The crucial role of CCTV in solving Sarah Everard’s disappearance emerged on Saturday along with fresh details about how police caught one of their own.
Detectives leading the search for Everard revealed that analysis of thousands of hours of CCTV footage enabled them to piece together the 33-year-old’s final moments as she walked home in south London – as well as helping identify her murderer.
CCTV from a passing bus on 3 March clinched the breakthrough, capturing Everard standing next to a white car with the hazard lights flashing, a rental vehicle that was traced to police officer Wayne Couzens.
Yet the central role of CCTV in cracking the case arrives against a backdrop of mounting concern that the UK is sleepwalking towards a surveillance state with more cameras than any other European country per capita.
Analysis suggests there could be more than five million surveillance cameras in the UK – one for every 14 people – as the popularity of home CCTV and doorbell cameras increases against a backdrop of what critics say is a lack of regulation governing the technology.
This, they claim, has helped London become one of the most heavily monitored cities in the world, with the average resident said to be caught on CCTV 300 times a day.
Everard was filmed by the doorbell cameras of homeowners on her walk home, while dashcam footage also captured her in the rear seat of Couzens’ hired Vauxhall car shortly after she was abducted.
CCTV from a passing bus on 3 March clinched the breakthrough, capturing Everard standing next to a white car. Photograph: Metropolitan Police/PA
Couzens’s movements were similarly tracked, with the murderer filmed visiting a Tesco in west London not long before arresting Everard. He was also caught on CCTV in the days that followed in various locations including DIY stores, petrol stations and car parks.
Police data has indicated that CCTV can prevent an average of 16 crimes for every 100. Yet, despite its success in the Everard case, experts have been careful not to overstate the technology’s ability to solve all crimes.
David Wilson, emeritus professor of criminology at Birmingham City University, said the technology had obvious limitations but that it was particularly suited to the Everard case.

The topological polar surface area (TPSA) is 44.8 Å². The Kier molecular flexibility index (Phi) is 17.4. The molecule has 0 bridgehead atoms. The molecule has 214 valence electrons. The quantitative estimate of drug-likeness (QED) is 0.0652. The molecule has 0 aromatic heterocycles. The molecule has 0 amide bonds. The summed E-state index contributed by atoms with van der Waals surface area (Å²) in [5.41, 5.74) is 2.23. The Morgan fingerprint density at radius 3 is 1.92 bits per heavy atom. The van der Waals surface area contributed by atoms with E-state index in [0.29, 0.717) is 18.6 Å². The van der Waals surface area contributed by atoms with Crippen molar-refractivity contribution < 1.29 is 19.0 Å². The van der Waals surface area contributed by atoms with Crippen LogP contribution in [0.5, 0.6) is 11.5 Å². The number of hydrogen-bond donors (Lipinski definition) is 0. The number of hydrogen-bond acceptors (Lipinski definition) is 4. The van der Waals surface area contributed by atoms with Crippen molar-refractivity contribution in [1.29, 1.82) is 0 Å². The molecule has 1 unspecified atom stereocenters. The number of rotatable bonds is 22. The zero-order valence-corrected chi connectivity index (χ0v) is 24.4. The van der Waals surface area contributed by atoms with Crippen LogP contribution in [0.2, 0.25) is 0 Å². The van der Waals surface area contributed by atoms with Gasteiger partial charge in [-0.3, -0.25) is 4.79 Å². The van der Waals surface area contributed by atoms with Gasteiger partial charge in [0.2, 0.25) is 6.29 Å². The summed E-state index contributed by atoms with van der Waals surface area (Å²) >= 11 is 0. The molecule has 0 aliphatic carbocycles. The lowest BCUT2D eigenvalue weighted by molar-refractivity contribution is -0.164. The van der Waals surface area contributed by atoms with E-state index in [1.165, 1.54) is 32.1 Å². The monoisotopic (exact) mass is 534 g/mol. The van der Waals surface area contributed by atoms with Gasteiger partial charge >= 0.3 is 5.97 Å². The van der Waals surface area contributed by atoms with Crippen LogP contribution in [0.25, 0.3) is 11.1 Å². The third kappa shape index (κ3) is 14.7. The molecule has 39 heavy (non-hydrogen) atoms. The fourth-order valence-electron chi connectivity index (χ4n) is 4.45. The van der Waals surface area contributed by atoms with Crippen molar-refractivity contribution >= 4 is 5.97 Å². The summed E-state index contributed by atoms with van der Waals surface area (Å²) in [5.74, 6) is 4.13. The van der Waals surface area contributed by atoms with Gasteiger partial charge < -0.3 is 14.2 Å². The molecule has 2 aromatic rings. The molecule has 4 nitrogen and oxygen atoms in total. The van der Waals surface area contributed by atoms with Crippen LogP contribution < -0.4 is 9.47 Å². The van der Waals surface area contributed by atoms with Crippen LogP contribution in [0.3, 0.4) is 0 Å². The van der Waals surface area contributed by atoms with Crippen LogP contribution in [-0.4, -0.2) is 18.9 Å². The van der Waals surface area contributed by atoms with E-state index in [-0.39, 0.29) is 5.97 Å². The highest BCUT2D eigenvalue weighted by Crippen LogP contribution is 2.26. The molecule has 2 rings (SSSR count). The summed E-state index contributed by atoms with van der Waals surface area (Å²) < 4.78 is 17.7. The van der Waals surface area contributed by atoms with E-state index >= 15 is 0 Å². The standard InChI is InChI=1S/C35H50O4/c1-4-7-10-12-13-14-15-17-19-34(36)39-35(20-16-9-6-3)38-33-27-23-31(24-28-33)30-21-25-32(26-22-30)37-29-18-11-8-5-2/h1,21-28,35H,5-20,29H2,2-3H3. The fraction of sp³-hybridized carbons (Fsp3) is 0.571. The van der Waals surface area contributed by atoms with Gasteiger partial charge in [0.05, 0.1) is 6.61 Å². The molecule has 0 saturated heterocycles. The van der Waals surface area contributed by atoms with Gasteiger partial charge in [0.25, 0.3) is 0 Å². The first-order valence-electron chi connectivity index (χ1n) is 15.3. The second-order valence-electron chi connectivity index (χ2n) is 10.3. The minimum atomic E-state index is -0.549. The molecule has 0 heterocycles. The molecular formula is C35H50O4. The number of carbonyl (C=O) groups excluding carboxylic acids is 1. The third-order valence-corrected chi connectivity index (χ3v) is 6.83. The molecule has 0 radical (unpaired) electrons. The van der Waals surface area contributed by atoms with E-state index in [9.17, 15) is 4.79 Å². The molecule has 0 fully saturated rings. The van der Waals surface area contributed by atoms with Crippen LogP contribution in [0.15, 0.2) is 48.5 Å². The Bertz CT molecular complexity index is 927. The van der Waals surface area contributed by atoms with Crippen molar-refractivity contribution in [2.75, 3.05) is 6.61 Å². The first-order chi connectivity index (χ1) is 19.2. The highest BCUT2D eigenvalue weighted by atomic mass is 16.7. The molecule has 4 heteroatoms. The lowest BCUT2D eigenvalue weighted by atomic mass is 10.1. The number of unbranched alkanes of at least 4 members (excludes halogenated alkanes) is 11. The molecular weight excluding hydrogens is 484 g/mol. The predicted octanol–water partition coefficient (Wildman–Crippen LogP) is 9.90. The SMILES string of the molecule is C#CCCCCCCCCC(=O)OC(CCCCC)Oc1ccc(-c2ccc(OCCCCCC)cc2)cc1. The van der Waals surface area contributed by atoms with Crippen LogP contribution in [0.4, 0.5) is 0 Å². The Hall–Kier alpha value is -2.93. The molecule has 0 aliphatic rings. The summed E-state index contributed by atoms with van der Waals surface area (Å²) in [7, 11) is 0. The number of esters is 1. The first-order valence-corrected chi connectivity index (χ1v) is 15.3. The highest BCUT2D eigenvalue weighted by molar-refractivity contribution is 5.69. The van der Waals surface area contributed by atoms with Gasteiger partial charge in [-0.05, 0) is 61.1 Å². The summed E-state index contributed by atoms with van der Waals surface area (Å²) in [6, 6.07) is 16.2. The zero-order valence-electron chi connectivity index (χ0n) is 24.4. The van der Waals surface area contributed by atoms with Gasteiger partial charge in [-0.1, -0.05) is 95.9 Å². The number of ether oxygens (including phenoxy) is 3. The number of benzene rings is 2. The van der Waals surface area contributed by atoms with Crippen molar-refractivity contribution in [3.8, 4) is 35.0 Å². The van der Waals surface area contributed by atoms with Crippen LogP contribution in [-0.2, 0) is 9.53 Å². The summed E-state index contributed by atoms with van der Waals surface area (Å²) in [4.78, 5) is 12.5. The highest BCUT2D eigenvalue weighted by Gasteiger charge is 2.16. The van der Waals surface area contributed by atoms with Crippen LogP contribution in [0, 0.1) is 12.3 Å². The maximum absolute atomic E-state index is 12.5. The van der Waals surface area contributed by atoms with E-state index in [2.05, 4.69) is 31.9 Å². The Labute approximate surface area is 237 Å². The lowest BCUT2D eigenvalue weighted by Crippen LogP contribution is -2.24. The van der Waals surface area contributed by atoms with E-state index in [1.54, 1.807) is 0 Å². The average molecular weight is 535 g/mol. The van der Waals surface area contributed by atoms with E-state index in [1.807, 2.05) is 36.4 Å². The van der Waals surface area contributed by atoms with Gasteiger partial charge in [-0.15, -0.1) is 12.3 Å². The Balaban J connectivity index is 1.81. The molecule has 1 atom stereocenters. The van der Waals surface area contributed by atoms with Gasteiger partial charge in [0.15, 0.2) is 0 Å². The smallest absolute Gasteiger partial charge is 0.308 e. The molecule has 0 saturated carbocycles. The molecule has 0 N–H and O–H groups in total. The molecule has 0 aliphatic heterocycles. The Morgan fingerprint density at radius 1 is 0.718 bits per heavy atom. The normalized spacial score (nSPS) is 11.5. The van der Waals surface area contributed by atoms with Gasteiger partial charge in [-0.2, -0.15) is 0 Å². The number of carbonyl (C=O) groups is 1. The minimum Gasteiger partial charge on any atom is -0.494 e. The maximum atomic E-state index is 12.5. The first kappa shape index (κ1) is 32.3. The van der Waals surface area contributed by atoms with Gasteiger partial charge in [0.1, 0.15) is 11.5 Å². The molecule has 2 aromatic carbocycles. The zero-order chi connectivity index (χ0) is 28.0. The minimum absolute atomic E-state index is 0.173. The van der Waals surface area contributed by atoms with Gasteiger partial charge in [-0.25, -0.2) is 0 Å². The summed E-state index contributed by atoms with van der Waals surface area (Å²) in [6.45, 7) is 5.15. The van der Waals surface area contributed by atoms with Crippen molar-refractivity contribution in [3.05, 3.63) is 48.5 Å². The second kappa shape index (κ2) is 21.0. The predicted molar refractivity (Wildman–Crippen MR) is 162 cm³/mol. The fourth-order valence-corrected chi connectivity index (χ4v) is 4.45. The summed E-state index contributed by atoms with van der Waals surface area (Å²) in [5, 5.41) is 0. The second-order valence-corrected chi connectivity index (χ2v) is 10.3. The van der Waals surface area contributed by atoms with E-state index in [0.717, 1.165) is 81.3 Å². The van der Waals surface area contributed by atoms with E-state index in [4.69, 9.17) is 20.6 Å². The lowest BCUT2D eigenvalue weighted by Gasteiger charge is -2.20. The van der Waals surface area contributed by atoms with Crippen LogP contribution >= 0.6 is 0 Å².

“CCTV is only going to be useful if you’re dealing with things in the open air,” he said. “And also, of course, if the CCTV is kept for long enough.”
Wilson, who assists UK police forces in murder investigations, particularly serial killers, added: “CCTV is irrelevant for many crimes. But the nature of this case, because it was outside, meant that it came into its own.”
He said that other technological solutions like mobile phone records and social media tended to be more often effective in solving homicides.
Phone cell site analysis, in fact, placed Everard at a precise point on the South Circular just before 9.30pm on the night she went missing. Because detectives could find no sighting of her on CCTV after that point, it was evident they had pinpointed the place where she went missing.
Not everybody is convinced of CCTV’s effectiveness for crime prevention. Although the UK government invested large sums in the technology during the 1990s, recently a number of councils have cut their camera usage due to funding shortages.
Critics continue to raise concerns over the number of CCTV cameras in the UK and the lack of regulation regarding their use.
The government’s surveillance minister has previously warned that surveillance technology – including body-worn video and number plate recognition systems – run the risk of changing communities by reducing people to trackable numbers in a database.